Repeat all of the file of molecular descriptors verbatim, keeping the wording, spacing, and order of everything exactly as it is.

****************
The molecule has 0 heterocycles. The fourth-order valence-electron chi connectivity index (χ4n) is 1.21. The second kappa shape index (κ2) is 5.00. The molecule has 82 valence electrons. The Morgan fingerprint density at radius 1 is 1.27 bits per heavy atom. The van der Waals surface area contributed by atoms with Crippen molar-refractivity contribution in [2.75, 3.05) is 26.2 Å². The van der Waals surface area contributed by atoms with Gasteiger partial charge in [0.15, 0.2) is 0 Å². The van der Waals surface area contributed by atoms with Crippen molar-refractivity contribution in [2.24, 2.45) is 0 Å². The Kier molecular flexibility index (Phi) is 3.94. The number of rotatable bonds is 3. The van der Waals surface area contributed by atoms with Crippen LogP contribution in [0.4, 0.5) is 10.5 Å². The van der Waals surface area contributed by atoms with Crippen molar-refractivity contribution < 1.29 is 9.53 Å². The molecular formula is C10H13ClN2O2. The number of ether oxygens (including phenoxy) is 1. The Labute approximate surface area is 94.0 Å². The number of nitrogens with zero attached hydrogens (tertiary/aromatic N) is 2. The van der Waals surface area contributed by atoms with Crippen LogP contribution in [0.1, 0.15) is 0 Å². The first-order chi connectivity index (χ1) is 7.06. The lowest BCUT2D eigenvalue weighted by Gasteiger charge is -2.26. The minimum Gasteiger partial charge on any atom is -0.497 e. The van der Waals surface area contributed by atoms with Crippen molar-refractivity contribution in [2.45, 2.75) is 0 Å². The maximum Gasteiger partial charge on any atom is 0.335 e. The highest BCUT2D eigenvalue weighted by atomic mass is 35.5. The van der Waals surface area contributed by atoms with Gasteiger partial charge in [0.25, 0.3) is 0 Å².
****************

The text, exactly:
The molecule has 0 heterocycles. The fourth-order valence-electron chi connectivity index (χ4n) is 1.21. The second kappa shape index (κ2) is 5.00. The molecule has 82 valence electrons. The Morgan fingerprint density at radius 1 is 1.27 bits per heavy atom. The van der Waals surface area contributed by atoms with Crippen molar-refractivity contribution in [2.75, 3.05) is 26.2 Å². The van der Waals surface area contributed by atoms with Gasteiger partial charge in [0.15, 0.2) is 0 Å². The van der Waals surface area contributed by atoms with Crippen molar-refractivity contribution in [2.24, 2.45) is 0 Å². The Kier molecular flexibility index (Phi) is 3.94. The number of rotatable bonds is 3. The van der Waals surface area contributed by atoms with Crippen LogP contribution in [0.4, 0.5) is 10.5 Å². The van der Waals surface area contributed by atoms with Crippen molar-refractivity contribution < 1.29 is 9.53 Å². The molecular formula is C10H13ClN2O2. The number of ether oxygens (including phenoxy) is 1. The Labute approximate surface area is 94.0 Å². The number of nitrogens with zero attached hydrogens (tertiary/aromatic N) is 2. The van der Waals surface area contributed by atoms with Crippen LogP contribution in [0.1, 0.15) is 0 Å². The first-order chi connectivity index (χ1) is 7.06. The lowest BCUT2D eigenvalue weighted by Gasteiger charge is -2.26. The minimum Gasteiger partial charge on any atom is -0.497 e. The van der Waals surface area contributed by atoms with Crippen molar-refractivity contribution in [2.45, 2.75) is 0 Å². The maximum Gasteiger partial charge on any atom is 0.335 e. The highest BCUT2D eigenvalue weighted by atomic mass is 35.5. The van der Waals surface area contributed by atoms with Gasteiger partial charge in [0.25, 0.3) is 0 Å².